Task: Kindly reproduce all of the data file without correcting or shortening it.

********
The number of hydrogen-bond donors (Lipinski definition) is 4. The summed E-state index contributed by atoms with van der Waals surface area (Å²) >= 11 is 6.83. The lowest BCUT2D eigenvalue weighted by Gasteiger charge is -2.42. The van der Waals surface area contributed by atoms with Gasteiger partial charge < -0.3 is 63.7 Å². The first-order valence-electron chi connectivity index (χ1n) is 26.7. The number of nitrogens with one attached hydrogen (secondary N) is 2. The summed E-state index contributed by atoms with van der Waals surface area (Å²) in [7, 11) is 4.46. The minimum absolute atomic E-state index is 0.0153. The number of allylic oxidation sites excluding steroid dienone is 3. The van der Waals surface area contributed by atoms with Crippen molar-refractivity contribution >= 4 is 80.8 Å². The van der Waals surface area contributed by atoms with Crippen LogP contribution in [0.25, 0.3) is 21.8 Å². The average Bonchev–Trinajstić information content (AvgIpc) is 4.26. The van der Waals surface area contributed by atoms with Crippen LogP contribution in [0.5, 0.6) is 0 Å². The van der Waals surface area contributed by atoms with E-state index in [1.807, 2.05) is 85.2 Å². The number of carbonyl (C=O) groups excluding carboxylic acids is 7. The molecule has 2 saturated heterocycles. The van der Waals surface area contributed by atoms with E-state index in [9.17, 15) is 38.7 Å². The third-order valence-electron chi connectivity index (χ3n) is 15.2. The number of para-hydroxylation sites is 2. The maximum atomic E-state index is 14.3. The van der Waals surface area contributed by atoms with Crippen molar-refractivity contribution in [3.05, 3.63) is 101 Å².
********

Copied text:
The number of hydrogen-bond donors (Lipinski definition) is 4. The summed E-state index contributed by atoms with van der Waals surface area (Å²) >= 11 is 6.83. The lowest BCUT2D eigenvalue weighted by Gasteiger charge is -2.42. The van der Waals surface area contributed by atoms with Gasteiger partial charge < -0.3 is 63.7 Å². The first-order valence-electron chi connectivity index (χ1n) is 26.7. The number of nitrogens with one attached hydrogen (secondary N) is 2. The summed E-state index contributed by atoms with van der Waals surface area (Å²) in [7, 11) is 4.46. The minimum absolute atomic E-state index is 0.0153. The number of allylic oxidation sites excluding steroid dienone is 3. The van der Waals surface area contributed by atoms with Crippen molar-refractivity contribution >= 4 is 80.8 Å². The van der Waals surface area contributed by atoms with Crippen LogP contribution in [0.25, 0.3) is 21.8 Å². The average Bonchev–Trinajstić information content (AvgIpc) is 4.26. The van der Waals surface area contributed by atoms with Crippen LogP contribution in [0.5, 0.6) is 0 Å². The van der Waals surface area contributed by atoms with E-state index in [1.807, 2.05) is 85.2 Å². The number of carbonyl (C=O) groups excluding carboxylic acids is 7. The molecule has 2 saturated heterocycles. The van der Waals surface area contributed by atoms with E-state index in [9.17, 15) is 38.7 Å². The third-order valence-electron chi connectivity index (χ3n) is 15.2. The number of para-hydroxylation sites is 2. The maximum atomic E-state index is 14.3. The van der Waals surface area contributed by atoms with Crippen molar-refractivity contribution in [3.05, 3.63) is 101 Å².